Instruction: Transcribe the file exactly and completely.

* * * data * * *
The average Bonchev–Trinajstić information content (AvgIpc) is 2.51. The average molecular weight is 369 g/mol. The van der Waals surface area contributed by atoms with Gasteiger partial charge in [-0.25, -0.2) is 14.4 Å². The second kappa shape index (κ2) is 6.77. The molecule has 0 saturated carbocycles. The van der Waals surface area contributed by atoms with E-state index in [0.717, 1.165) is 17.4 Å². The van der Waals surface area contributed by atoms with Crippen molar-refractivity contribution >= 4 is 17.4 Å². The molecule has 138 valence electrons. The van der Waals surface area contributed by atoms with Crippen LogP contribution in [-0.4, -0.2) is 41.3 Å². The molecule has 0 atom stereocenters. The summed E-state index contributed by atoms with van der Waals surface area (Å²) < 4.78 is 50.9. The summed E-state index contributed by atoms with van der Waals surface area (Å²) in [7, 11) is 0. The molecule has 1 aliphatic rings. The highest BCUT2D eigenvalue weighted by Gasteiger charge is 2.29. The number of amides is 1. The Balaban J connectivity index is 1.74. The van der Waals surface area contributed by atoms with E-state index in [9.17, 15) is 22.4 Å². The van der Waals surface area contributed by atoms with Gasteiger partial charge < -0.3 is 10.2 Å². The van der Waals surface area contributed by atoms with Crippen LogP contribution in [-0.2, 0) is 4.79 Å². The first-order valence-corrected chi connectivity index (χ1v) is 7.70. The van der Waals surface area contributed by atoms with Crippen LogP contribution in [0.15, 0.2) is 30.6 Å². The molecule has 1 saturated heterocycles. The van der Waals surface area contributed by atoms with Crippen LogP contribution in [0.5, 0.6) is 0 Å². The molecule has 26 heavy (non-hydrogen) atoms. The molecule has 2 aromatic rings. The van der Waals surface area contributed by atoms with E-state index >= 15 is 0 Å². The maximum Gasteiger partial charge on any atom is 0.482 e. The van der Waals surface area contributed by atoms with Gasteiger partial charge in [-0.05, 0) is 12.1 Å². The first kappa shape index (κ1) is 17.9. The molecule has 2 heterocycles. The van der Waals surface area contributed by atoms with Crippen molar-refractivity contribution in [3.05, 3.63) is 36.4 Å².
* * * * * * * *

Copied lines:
The average Bonchev–Trinajstić information content (AvgIpc) is 2.51. The average molecular weight is 369 g/mol. The van der Waals surface area contributed by atoms with Gasteiger partial charge in [-0.25, -0.2) is 14.4 Å². The second kappa shape index (κ2) is 6.77. The molecule has 0 saturated carbocycles. The van der Waals surface area contributed by atoms with E-state index in [0.717, 1.165) is 17.4 Å². The van der Waals surface area contributed by atoms with Crippen molar-refractivity contribution >= 4 is 17.4 Å². The molecule has 138 valence electrons. The van der Waals surface area contributed by atoms with Crippen LogP contribution in [-0.4, -0.2) is 41.3 Å². The molecule has 0 atom stereocenters. The summed E-state index contributed by atoms with van der Waals surface area (Å²) < 4.78 is 50.9. The summed E-state index contributed by atoms with van der Waals surface area (Å²) in [7, 11) is 0. The molecule has 1 aliphatic rings. The highest BCUT2D eigenvalue weighted by Gasteiger charge is 2.29. The number of amides is 1. The Balaban J connectivity index is 1.74. The van der Waals surface area contributed by atoms with E-state index in [9.17, 15) is 22.4 Å². The van der Waals surface area contributed by atoms with Gasteiger partial charge < -0.3 is 10.2 Å². The van der Waals surface area contributed by atoms with Crippen LogP contribution in [-0.2, 0) is 4.79 Å². The first-order valence-corrected chi connectivity index (χ1v) is 7.70. The van der Waals surface area contributed by atoms with Crippen LogP contribution in [0.15, 0.2) is 30.6 Å². The molecule has 1 saturated heterocycles. The van der Waals surface area contributed by atoms with Crippen LogP contribution in [0.5, 0.6) is 0 Å². The molecule has 26 heavy (non-hydrogen) atoms. The molecule has 2 aromatic rings. The van der Waals surface area contributed by atoms with E-state index >= 15 is 0 Å². The maximum Gasteiger partial charge on any atom is 0.482 e. The van der Waals surface area contributed by atoms with Gasteiger partial charge in [-0.05, 0) is 12.1 Å². The first kappa shape index (κ1) is 17.9. The molecule has 2 heterocycles. The van der Waals surface area contributed by atoms with Crippen molar-refractivity contribution in [3.05, 3.63) is 36.4 Å².